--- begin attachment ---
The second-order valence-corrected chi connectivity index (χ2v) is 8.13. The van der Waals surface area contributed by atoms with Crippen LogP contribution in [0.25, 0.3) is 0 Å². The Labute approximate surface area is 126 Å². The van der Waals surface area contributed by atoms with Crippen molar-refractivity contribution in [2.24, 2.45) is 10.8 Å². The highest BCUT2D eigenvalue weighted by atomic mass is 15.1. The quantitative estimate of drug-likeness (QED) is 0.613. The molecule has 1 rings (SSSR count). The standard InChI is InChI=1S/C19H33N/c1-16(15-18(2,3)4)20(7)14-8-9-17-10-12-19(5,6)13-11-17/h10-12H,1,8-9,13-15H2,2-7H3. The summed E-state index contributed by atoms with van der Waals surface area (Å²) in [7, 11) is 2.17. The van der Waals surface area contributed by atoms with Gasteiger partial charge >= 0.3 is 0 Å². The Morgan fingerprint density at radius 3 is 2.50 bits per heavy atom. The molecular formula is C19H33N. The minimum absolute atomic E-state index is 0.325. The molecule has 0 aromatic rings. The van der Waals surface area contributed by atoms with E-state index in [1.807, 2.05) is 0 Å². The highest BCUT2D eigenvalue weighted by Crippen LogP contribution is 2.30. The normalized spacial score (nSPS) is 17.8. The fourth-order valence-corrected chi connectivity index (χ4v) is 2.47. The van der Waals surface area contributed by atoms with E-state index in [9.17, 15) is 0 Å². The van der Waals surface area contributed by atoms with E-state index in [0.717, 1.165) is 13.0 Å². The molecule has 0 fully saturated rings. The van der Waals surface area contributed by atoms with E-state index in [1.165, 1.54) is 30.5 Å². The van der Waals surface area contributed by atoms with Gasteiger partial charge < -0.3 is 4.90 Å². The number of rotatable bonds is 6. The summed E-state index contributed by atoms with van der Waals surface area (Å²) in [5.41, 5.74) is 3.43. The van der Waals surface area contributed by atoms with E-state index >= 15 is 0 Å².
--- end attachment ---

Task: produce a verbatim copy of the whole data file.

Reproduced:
The second-order valence-corrected chi connectivity index (χ2v) is 8.13. The van der Waals surface area contributed by atoms with Crippen LogP contribution in [0.25, 0.3) is 0 Å². The Labute approximate surface area is 126 Å². The van der Waals surface area contributed by atoms with Crippen molar-refractivity contribution in [2.24, 2.45) is 10.8 Å². The highest BCUT2D eigenvalue weighted by atomic mass is 15.1. The quantitative estimate of drug-likeness (QED) is 0.613. The molecule has 1 rings (SSSR count). The standard InChI is InChI=1S/C19H33N/c1-16(15-18(2,3)4)20(7)14-8-9-17-10-12-19(5,6)13-11-17/h10-12H,1,8-9,13-15H2,2-7H3. The summed E-state index contributed by atoms with van der Waals surface area (Å²) in [7, 11) is 2.17. The van der Waals surface area contributed by atoms with Gasteiger partial charge >= 0.3 is 0 Å². The Morgan fingerprint density at radius 3 is 2.50 bits per heavy atom. The molecular formula is C19H33N. The minimum absolute atomic E-state index is 0.325. The molecule has 0 aromatic rings. The van der Waals surface area contributed by atoms with E-state index in [1.807, 2.05) is 0 Å². The highest BCUT2D eigenvalue weighted by Crippen LogP contribution is 2.30. The normalized spacial score (nSPS) is 17.8. The fourth-order valence-corrected chi connectivity index (χ4v) is 2.47. The van der Waals surface area contributed by atoms with E-state index in [9.17, 15) is 0 Å². The van der Waals surface area contributed by atoms with E-state index in [0.717, 1.165) is 13.0 Å². The molecule has 0 fully saturated rings. The van der Waals surface area contributed by atoms with E-state index in [1.165, 1.54) is 30.5 Å². The van der Waals surface area contributed by atoms with Gasteiger partial charge < -0.3 is 4.90 Å². The number of rotatable bonds is 6. The summed E-state index contributed by atoms with van der Waals surface area (Å²) in [5.41, 5.74) is 3.43. The van der Waals surface area contributed by atoms with E-state index >= 15 is 0 Å².